Every time Prime Minister Narendra Modi travels overseas, his party faithful work up a cacophony of hyperbole to present it as a diplomatic coup to the Indian public. It was no different for his recent visit to America – except, it did not go all to plan.

Their trolling of The Wall Street Journal reporter Sabrina Siddiqui for questioning Modi about his government’s treatment of India’s Muslims drew condemnation even from the White House, while their attacks on former US President Barack Obama for warning about the consequences of mistreating the nation’s minorities made more news than Modi’s visit itself.

This, of course, is not the first time the Hindutva troll army has earned international notoriety. In the past, they have gone after academics Wendy Doniger and Audrey Truschke, activist Greta Thunberg, journalists Mehdi Hasan and Mattew Yglesias.

For someone who has written about the Hindutva movement’s inferiority complex and its messianic reverence for Modi, the reaction of its trolls and even some elected leaders always throws up questions for me about their psyche.

Psyche of a troll

Modi veneration is a cultivated parasocial relationship: a deeply emotional response to his branding as the first pan-India leader who is open about his Hindu exclusionary politics – and, therefore, is the primary victim of all conspiracies against a Hindu India. A parasocial relationship is a one-way relationship, the illusion of a relationship.

As Modi rose on the national political scene, his life story appealed to many Indians who, even with socioeconomic privilege, believed themselves to be working class. The marketing blitz around the so-called Gujarat Model appealed to their material aspirations. To them, criticism of Modi for his communal politics only reinforced his aura as the strongman who had arrived to rid the country of decades of supposedly dysfunctional Congress rule.

Indeed, in the 189 constituencies where Modi’s Bharatiya Janata Party went head-to-head with the Congress in the 2014 general election, it won 166. That is, nearly 60% of its total seats. In 144 constituencies outside Uttar Pradesh and Bihar where the BJP was not up directly against the Congress, it was competitive in only 56.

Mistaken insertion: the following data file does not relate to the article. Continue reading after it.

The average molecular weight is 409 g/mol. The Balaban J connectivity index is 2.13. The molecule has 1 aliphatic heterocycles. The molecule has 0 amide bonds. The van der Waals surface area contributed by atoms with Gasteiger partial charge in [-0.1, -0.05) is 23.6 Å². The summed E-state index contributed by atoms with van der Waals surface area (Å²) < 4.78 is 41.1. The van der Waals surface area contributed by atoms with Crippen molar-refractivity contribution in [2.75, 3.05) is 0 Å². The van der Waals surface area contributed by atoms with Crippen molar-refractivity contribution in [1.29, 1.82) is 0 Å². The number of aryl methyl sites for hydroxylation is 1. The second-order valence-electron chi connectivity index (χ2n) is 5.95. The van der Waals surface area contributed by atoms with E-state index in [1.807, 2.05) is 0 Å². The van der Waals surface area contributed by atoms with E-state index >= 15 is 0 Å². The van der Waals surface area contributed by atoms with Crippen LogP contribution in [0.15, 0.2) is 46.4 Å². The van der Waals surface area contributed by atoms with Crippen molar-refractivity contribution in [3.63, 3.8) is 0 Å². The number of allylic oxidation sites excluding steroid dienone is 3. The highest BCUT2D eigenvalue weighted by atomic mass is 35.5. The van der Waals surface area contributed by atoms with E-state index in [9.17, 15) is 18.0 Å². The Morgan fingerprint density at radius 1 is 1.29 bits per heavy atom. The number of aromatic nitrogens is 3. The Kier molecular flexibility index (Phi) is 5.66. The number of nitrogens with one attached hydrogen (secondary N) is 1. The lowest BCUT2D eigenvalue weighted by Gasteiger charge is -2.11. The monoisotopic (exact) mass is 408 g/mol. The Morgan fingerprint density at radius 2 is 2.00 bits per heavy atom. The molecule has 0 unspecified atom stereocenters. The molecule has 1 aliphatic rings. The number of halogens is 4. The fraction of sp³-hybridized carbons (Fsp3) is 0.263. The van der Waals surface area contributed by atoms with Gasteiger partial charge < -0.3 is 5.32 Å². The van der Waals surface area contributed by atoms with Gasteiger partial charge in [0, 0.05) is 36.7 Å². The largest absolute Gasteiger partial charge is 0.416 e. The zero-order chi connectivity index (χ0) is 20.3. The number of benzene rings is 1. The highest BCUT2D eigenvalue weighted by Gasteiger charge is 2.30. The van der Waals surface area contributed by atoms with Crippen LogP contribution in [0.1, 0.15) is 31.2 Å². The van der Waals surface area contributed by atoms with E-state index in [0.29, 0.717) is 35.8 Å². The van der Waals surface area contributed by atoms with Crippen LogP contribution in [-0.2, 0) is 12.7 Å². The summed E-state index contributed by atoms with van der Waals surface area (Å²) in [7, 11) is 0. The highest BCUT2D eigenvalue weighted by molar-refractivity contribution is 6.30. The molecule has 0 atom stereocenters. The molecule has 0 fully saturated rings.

This trend largely continued in 2019, leading the election analyst Neelanjan Sircar to suggest that Modi’s supporters did not vote for him based on issues but rather found issues to rationalise their vote for him.

The result is a cult of Modi in which everyone from top leaders to common devotees sing from the same hymnal. At an event in America in September to celebrate India’s 75th Independence anniversary, foreign minister S Jaishankar asserted that “the fact that our opinions count, that our views matter, and we have actually today the ability to shape the big issues of our time” was because of Modi. Two years earlier, Supreme Court justice Arun Mishra had called Modi a versatile genius and an internationally acclaimed visionary who thinks globally and acts locally.

At the back of the congregation is the Modi fan who celebrates the leader’s birthday by chanting his name nonstop for 24 hours or tattoes his name or likeness on their body. Tying it all together is the mainstream media, which puts Pyongyang to shame in the way it fawns over Modi.

The online troll, then, is an extension of the Modi cult that exists in the real world.

Creating a schizophrenic republic

Fascism, the writer and philosopher Umberto Eco pointed out, “feeds on humiliation – whether economic, national, gendered, or racialised – and encourages followers to direct their frustration at enemy-others who, through some tenuous logic, turn out to be the source of all society’s problems. By a continuous shifting of rhetorical focus the enemies are at the same time too strong and too weak.”

Modi has fed the basal instincts of his supporters – and thrived on it. In 2005, when Modi was the chief minister, the Gujarat police murdered a wanted man named Sohrabuddin Sheikh and his wife in cold blood. The previous year, they had shot dead four people, including a young woman Ishrat Jahan, in a gunfight that was alleged to have been staged.

Criticised for such extrajudicial killings, Modi declared at an election rally in 2007 that Sheikh “got what he deserved”. What should be done, he asked, to a man found with illegal arms? “Kill him,” the crowd shouted, “kill him!”